Scientists have found a method that will allow them to reconstruct the history of supermassive black holes

by alex

Gas accretion and rotation are key to understanding the evolution of galactic centers

Astronomers suspect that at the center of most, if not all, galaxies is a supermassive black hole with a mass millions or even billions of times greater than the mass of our Sun. These colossal objects cannot be formed directly from the collapse of a massive star, as occurs with stellar-mass black holes, since no star is large enough to give rise to such colossal structures.

This means that processes must exist that allow black holes to reach such colossal masses. Accretion of surrounding gas, dust and even stars can contribute to this growth, but the fastest route to increasing mass — these are successive mergers of increasingly larger black holes.

In a paper published in the journal Astroarticle Physics, authors Imre Bartos and Oscar Barrera of the University of Florida describe how «subsidiaries» black holes formed during such mergers can retain information about the merged «parent» black holes.

«We discovered that black holes born from the merger of other black holes carry information about the properties of their "ancestors", including their rotation and mass», — says Bartos. The key novelty in the direction of research — reconstruction of rotation «parent» black holes based on the obtained data on their masses.

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Black holes are limited in their characteristics: it is only possible to measure mass, angular momentum (spin)  and electric charge. However, according to Bartos, even these few parameters are enough to reconstruct some details of the black hole's origin. For example, high rotation may indicate accretion of surrounding gas or previous mergers of «parent» black holes, while low rotation often accompanies the birth of a black hole during the gravitational collapse of a star.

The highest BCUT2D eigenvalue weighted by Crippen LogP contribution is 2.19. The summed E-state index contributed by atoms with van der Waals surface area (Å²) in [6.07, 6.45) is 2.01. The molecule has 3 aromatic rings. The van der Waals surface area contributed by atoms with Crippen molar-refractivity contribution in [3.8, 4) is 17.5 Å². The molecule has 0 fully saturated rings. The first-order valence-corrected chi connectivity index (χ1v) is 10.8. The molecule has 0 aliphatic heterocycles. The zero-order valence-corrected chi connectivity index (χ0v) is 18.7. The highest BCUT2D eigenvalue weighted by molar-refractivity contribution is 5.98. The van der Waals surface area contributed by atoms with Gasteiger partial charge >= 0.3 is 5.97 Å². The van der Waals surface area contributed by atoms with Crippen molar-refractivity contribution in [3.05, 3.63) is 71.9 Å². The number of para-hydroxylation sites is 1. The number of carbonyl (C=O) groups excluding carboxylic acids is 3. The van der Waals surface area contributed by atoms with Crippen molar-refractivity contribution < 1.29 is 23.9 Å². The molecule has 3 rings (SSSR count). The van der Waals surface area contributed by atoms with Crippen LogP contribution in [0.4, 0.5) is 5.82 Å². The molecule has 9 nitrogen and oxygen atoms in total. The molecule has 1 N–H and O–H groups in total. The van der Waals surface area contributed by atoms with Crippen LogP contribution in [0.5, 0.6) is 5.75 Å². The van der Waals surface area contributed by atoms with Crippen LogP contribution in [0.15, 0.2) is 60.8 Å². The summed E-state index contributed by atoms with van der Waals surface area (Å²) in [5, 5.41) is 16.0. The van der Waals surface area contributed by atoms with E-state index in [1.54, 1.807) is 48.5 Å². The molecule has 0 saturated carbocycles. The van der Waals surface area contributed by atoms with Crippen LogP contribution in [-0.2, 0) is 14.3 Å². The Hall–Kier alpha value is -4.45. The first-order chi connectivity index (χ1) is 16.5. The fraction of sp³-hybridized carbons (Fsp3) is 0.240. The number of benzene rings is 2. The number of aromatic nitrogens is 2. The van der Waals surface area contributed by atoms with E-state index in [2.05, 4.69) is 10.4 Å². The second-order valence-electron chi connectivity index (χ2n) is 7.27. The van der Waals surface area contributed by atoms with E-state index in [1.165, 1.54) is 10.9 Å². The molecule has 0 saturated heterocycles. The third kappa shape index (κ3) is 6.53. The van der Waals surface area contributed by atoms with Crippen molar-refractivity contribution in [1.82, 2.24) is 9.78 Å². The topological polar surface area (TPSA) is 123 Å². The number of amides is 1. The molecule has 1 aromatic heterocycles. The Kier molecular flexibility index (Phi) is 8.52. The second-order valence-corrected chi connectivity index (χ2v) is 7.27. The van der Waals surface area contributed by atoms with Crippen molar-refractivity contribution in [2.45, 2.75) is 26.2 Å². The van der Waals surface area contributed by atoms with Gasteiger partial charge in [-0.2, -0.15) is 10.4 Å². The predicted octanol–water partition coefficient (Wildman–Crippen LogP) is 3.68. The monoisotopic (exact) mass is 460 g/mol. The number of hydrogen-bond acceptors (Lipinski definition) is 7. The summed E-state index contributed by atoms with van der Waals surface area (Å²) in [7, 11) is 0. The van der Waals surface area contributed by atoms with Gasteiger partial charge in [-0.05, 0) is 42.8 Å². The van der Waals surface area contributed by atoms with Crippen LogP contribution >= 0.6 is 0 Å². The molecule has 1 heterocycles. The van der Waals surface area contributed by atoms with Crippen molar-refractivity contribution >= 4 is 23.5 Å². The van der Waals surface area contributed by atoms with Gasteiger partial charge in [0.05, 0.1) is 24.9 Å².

For their study, Bartos and Barrera used a Bayesian mathematical method, matching the measured properties of a black hole with expected parameters to reconstruct the characteristics of its «parent» objects. The work is highly relevant as physicists increasingly use gravitational waves to study black hole collisions and mergers.

«Recent observations of black hole mergers hint that "assembly lines" Black holes, where several objects merge in succession, may be a common phenomenon in the Universe. This raises the question of how we can reconstruct the properties of ancient black holes based on measurements of their descendants. I am fascinated by this detective story of uncovering the past of space objects and discovering the legacy of previous generations», — notes Bartos.

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